Thirdly, the increasing temperature of our oceans forces marine life to move to colder seas. It also means that fisherfolks have to sail much further to catch fish. The destruction of marine biodiversity also affects the population of marine life.

The food price increases when there is a food shortage, and the most affected are people in urban poverty.

Urbanisation

Urbanisation

Urbanisation is a symbol of progress for many. Sprouting metropolises means the economy is thriving. However, there is also a downside to urbanisation.

Conversion of agricultural lands to cities reduces the ability of the community to produce its food. Most importantly,urban poverty is highly concentrated in the metropolis. Many vacant lots have also been converted to landfills.

It can be a problem in the future since many agricultural lands today are not as productive as before due to overuse of fertilisers, depletion of nutrients, and soil erosion.

Additionally, cities have become the top priority for fresh water in many countries. It results in limited irrigation to agricultural lands.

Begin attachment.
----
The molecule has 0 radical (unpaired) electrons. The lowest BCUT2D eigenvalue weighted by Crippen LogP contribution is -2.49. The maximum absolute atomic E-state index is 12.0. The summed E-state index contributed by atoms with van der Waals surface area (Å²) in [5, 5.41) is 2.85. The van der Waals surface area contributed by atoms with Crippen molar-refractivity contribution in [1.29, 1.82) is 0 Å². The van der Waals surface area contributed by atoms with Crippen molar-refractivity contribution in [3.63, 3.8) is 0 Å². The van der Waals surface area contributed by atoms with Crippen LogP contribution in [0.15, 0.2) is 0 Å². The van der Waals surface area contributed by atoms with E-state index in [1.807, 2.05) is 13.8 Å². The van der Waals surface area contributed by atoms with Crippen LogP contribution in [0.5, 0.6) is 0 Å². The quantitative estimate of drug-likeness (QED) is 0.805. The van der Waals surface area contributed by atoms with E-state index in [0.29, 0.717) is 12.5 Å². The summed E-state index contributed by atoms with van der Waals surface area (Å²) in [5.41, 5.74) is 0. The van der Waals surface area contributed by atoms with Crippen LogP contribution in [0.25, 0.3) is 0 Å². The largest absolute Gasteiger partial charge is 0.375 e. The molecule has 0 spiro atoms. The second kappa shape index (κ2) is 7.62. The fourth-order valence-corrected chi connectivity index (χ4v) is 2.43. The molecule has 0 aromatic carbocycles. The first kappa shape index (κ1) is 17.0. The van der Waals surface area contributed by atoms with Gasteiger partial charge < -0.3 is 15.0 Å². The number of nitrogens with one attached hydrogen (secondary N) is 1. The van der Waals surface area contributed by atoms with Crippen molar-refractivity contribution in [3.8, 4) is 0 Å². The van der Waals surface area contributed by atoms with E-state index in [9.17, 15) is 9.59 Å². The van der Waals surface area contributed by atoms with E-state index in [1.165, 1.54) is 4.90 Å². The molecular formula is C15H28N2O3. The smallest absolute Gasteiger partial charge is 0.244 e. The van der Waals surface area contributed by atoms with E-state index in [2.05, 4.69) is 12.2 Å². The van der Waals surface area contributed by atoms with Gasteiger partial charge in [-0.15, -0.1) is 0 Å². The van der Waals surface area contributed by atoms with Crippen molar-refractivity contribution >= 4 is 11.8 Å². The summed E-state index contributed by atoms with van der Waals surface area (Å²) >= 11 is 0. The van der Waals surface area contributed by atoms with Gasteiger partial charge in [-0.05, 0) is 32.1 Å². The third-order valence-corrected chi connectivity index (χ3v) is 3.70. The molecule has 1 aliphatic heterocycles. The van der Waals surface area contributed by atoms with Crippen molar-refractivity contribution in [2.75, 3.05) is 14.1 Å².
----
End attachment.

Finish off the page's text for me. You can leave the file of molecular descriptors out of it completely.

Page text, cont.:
Soil and water pollution are also byproducts of urbanisation in many countries with weak policies regarding waste management.

Demanding diets and ageing farmers

People’s diet also dictates the demand for certain agricultural products. For example, western diets are mostly meat-based, whereas oriental diets rely on crops and produce, such as grains and vegetables. How does diet affectfood security in Singapore?

The western lifestyle influence has become a turning point for many countries to adapt their diet. The world’s fascination with meat-based food, such as burgers, sausages, and steak, has affected the increasing demand for livestock. You also have to consider the growing population in the west.